Lauren Goode

Recent Posts by Lauren Goode

Memo to Lady Staring at Her Smartphone at Target: You’re “Mobile Shopping,” Even If You’re Not Buying

Is your mobile shopping impacting retailers — even if you don’t ever purchase anything from your smartphone or tablet?

Some analysts said yes. (For the record, we at AllThingsD are dubious. But, for the moment, we’re going to pretend that not spending dough on stuff is just like spending dough on stuff.)

Andrew Lipsman, an analyst at comScore, insisted there’s little distinction between whether consumers make the transaction on the phone or whether they later go home and make a purchase on a computer.

“It’s just the introduction of mobile devices into the brick-and-mortar environment that’s affecting consumer behavior,” Lipsman said.

According to recent comScore data, 37 percent of shoppers this past quarter displayed “showrooming” behavior — the act of price-checking using a mobile device while shopping in a traditional brick-and mortar-store. That’s compared with 32 percent of showrooming shoppers in the second quarter of the year. (Note to the math-challenged: This is a small increase, given the explosive growth of smartphones over the last year.)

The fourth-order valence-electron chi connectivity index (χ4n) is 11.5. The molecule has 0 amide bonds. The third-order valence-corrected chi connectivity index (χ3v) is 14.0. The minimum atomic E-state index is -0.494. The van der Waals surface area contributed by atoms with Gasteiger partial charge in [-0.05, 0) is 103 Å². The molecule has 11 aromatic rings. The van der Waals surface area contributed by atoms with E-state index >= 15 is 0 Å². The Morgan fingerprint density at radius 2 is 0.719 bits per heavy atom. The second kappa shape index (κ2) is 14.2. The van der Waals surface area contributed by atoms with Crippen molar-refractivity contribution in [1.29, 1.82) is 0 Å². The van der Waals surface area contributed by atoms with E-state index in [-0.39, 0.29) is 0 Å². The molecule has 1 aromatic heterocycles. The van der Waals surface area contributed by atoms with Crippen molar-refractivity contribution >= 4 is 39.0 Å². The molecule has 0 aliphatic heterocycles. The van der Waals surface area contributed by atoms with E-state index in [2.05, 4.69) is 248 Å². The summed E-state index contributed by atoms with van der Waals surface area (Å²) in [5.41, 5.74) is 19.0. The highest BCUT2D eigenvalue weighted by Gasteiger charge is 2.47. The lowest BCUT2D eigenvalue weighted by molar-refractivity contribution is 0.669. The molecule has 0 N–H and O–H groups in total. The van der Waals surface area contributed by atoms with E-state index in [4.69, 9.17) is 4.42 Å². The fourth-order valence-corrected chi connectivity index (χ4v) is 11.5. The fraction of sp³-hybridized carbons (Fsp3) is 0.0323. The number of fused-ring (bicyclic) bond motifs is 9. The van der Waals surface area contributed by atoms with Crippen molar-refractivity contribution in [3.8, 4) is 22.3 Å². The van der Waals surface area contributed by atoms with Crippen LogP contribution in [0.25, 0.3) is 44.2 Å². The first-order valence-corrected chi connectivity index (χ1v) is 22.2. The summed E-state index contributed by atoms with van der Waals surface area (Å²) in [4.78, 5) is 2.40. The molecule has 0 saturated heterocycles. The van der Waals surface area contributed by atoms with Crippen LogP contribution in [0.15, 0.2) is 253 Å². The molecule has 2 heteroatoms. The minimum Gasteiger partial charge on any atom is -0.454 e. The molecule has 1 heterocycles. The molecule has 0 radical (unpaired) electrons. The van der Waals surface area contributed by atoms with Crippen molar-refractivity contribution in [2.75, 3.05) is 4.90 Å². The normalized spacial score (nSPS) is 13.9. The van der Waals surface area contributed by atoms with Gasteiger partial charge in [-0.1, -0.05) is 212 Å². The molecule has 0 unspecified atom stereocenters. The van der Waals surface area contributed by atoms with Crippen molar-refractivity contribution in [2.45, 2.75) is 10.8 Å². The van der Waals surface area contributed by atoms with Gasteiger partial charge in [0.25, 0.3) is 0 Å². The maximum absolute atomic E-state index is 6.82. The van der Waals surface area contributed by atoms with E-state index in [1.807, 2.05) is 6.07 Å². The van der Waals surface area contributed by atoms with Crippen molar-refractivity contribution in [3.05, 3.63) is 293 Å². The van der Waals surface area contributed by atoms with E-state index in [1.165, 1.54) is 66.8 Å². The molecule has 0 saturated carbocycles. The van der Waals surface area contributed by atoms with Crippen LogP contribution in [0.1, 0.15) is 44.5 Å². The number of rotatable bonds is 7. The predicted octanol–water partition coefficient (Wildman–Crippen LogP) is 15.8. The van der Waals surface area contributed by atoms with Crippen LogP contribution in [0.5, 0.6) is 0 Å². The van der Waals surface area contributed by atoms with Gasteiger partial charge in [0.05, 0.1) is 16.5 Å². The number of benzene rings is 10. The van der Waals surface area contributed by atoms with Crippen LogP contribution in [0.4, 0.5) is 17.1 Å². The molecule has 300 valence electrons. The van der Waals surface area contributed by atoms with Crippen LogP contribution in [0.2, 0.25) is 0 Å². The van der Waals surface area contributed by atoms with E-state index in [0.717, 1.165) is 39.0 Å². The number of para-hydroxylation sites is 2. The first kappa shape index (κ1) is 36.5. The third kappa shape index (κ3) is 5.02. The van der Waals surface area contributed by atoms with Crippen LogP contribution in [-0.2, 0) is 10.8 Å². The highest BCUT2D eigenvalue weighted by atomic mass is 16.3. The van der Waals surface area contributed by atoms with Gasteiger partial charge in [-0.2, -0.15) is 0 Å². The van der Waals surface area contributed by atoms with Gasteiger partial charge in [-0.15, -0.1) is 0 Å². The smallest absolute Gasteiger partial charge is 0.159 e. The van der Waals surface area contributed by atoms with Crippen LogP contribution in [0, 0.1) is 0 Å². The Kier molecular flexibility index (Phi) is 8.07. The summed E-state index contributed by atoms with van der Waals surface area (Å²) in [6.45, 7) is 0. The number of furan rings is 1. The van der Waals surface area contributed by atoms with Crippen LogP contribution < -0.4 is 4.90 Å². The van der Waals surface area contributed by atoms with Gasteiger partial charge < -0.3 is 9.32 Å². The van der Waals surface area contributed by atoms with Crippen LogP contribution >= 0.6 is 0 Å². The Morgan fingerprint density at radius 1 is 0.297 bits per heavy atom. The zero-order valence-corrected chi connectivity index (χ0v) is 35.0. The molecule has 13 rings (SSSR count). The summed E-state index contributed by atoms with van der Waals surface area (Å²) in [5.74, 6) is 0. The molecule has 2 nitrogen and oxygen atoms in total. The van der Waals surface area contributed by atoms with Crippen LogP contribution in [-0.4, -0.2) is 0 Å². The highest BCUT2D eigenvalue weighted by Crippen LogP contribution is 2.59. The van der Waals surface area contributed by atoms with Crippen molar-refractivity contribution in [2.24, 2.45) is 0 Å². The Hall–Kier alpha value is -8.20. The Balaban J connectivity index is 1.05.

But Forrester analyst Sucharita Mulpuru echoed Lipsman’s statement in a recent blog post, noting: “Most of the showrooming shoppers told us that they usually find cheaper prices online when they research them … A lot of people switch retailers when they find cheaper prices online.”

It’s apparently not all bad news for brick-and-mortar, though. As Forrester’s Mulpuru pointed out, some research leads not only to Amazon.com, but to another store. About 18 percent of mobile shoppers surveyed opted to head to another store to make a purchase, while just 15 percent said they went online instead.

Key takeaway: We’ll buy lots of stuff in lots more ways.


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Another gadget you don’t really need. Will not work once you get it home. New model out in 4 weeks. Battery life is too short to be of any use.

— From the fact sheet for a fake product entitled Useless Plasticbox 1.2 (an actual empty plastic box) placed in L.A.-area Best Buy stores by an artist called Plastic Jesus